In order to bill you per mile for car insurance, Metromile needs to know how much you drive. To accomplish this, they issue you a little dongle which plugs into your car’s onboard diagnostic port. Don’t worry, your car has one; it’s usually somewhere under the steering wheel, unless you drive something super, super old. The device, which they call a Metronome, reads acceleration, fuel usage, and other data from your car. It also has a GPS chip, which it uses to track your position. All this data gets sent to Metromile over a built in cellular connection.
The neat thing is that since Metromile would like to sell you car insurance, they don’t charge anything for the usage of the device (at least for now). That means that their system provides a fantastic, free, wireless way to get all kinds of data about your driving.
Installing the Metronome is stupidly simple. You take it out of the box, find the diagnostic port on your car, and plug it in. As you begin to drive, your Metromile account receives data on each trip you take. You can log into their app/web interface to see each trip plotted on a map, see fuel efficiency data, view your speed at each part of your drive, etc. You can also get summary stats on your driving for the past week or month. And of course, you can see how much you would save by switching to their insurance plan.
From a home automation perspective, Metromile provides some neat capabilities. If you’re into hypermiling or life automation, you can use it to optimize your driving, finding which routes are fastest, most direct, or result in the best fuel efficiency. What’s more interesting is the possibility of getting data back out of Metromile. They don’t have an API at the moment, but they do have a way to export all your raw data, so you can at least see what’s there.
Once they do introduce an API—or once I figure out how to write one for them like with Bidgely—I plan to integrate my driving data into my home automation system more directly. For example, I could use Metromile to help my system determine if I’m home. If the GPS reports that my car is approaching, my system could turn the lights on for me, turn on the AC, etc.
A Metromile integration could also be a great addition to a home security system. If Metromile reports that my car is driving away at 2am, my system could alert me. It could also detect if the car drives away while I’m on vacation, and send me a text with its location.
Finally, a Metromile integration could be a great way to get an additional data point into the system for use in my info displays. For example, I could configure my ambient indicator (more soon) to change color as my driving increases towards the 1,000 miles per month limit on my lease. It would be a great reminder to walk a bit more.
Check out Metromile here, and remember to pester them about an API!
California gets a lot of sun; where I live, we get about 9 months per year of continuously sunny days. In fact, it’s genuinely surprising when the weather isn’t sunny. And we’re not talking wimpy East Coast sun, either. The sun here is bright and strong, and there’s rarely any pesky clouds to interrupt it.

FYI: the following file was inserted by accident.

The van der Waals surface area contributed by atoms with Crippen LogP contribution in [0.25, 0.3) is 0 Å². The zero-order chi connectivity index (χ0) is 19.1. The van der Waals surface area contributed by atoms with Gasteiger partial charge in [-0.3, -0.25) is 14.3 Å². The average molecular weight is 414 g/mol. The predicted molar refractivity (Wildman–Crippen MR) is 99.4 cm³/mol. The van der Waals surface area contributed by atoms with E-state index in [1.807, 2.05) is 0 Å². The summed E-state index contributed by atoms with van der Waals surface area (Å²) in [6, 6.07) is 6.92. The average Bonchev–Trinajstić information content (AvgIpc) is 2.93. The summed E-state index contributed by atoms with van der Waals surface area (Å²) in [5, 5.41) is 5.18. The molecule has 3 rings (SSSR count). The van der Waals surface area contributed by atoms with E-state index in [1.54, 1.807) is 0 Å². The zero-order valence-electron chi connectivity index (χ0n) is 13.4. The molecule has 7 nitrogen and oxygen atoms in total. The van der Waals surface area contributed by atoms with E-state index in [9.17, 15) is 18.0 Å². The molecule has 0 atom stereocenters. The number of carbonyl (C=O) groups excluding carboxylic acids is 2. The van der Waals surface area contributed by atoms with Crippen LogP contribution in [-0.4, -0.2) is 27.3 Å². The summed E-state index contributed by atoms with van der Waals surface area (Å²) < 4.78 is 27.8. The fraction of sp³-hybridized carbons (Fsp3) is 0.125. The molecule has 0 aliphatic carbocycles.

It’s a shame, then, that so much of the sunlight which falls on my house gets wasted. Solar, as you’d expect, is a big deal here, and lots of people make good money installing big 5kw+ units on their roofs.
My issue, though, is that I rent. My landlord probably wouldn’t be too thrilled if I started climbing around screwing things into the roof. And I’d have to stay in the same place for an awfully long time to recoup the investment involved with installing a solar system on someone else’s property.
Lately, though, I’ve been thinking about ways I could turn some of that constant California sunshine into free (or at least cheap) (or probably expensive, actually, but fun to generate) energy. Why not build a solar system that’s the right scale for an apartment?
Realistically, an apartment scale solar system probably wouldn’t save money, at least in the short term. Even in California, my average electric rate is only $0.18 per kilowatt hour, which is pretty hard to beat.
But there’s other reasons to have a solar system. In addition to sunlight, California also gets earthquakes, and they can cause extended power outages. It would be nice to have a way to generate power even without the grid. And there’s the general self-reliance aspect, which is nice too. Oh, and of course there’s the environment. That thing.
In thinking about designing an apartment scale solar system, a couple requirements come to mind. First, I would want it to operate without the grid. Net metering—where you buy power from the utility when your panels aren’t generating enough to supply your needs—is the trendy model these days. There’s even some plug in solar options (which claim UL certs but still look sketchy to me) that claim to do net metering for apartment dwellers. But these systems are required by law to shut down if there’s a power outage, so you don’t electrocute lineworkers from PGE, so they wouldn’t address the off-grid aspect.
Secondly, the system would have to be portable. It would need to be something you could move from property to property, so no fixed wiring, panels installed on the roof, etc.
Lastly, and probably most important, it would have to be seamless to use. I’m not about to go swapping out my lightbulbs for 12 volt models. And I know myself well enough to know that I’m too lazy even to have to unplug from one outlet and plug into another when the system wasn’t generating enough power. So my system would need to be automatic; it would use my existing appliances, and would run on solar when solar was available, but would switch to another power source (assuming one was available; see the off grid comments above) when the sun went down and the battery ran out.